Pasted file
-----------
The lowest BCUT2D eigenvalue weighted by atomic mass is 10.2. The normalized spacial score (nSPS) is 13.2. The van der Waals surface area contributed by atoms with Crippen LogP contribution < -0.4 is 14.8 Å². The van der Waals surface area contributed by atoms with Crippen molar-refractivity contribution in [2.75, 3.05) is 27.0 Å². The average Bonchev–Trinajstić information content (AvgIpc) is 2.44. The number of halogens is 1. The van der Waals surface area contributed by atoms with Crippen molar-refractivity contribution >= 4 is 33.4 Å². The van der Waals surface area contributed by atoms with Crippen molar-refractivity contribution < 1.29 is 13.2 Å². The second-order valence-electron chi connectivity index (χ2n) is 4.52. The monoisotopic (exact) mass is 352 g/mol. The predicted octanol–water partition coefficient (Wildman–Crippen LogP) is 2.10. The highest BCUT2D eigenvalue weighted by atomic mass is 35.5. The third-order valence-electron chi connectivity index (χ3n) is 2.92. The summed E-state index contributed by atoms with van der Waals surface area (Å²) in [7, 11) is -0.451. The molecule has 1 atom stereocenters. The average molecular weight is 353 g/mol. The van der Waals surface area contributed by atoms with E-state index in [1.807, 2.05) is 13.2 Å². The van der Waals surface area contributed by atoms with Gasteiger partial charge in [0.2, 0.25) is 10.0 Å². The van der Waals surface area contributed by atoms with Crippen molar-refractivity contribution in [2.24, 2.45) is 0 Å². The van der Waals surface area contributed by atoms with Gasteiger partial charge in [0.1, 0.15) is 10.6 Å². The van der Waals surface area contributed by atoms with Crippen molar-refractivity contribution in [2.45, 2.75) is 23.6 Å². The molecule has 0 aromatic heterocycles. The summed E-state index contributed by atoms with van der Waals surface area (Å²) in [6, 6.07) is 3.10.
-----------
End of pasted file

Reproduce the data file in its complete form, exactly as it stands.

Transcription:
The lowest BCUT2D eigenvalue weighted by atomic mass is 10.2. The normalized spacial score (nSPS) is 13.2. The van der Waals surface area contributed by atoms with Crippen LogP contribution < -0.4 is 14.8 Å². The van der Waals surface area contributed by atoms with Crippen molar-refractivity contribution in [2.75, 3.05) is 27.0 Å². The average Bonchev–Trinajstić information content (AvgIpc) is 2.44. The number of halogens is 1. The van der Waals surface area contributed by atoms with Crippen molar-refractivity contribution >= 4 is 33.4 Å². The van der Waals surface area contributed by atoms with Crippen molar-refractivity contribution < 1.29 is 13.2 Å². The second-order valence-electron chi connectivity index (χ2n) is 4.52. The monoisotopic (exact) mass is 352 g/mol. The predicted octanol–water partition coefficient (Wildman–Crippen LogP) is 2.10. The highest BCUT2D eigenvalue weighted by atomic mass is 35.5. The third-order valence-electron chi connectivity index (χ3n) is 2.92. The summed E-state index contributed by atoms with van der Waals surface area (Å²) in [7, 11) is -0.451. The molecule has 1 atom stereocenters. The average molecular weight is 353 g/mol. The van der Waals surface area contributed by atoms with E-state index in [1.807, 2.05) is 13.2 Å². The van der Waals surface area contributed by atoms with Gasteiger partial charge in [0.2, 0.25) is 10.0 Å². The van der Waals surface area contributed by atoms with Crippen molar-refractivity contribution in [2.24, 2.45) is 0 Å². The van der Waals surface area contributed by atoms with Gasteiger partial charge in [0.1, 0.15) is 10.6 Å². The van der Waals surface area contributed by atoms with Crippen molar-refractivity contribution in [2.45, 2.75) is 23.6 Å². The molecule has 0 aromatic heterocycles. The summed E-state index contributed by atoms with van der Waals surface area (Å²) in [6, 6.07) is 3.10.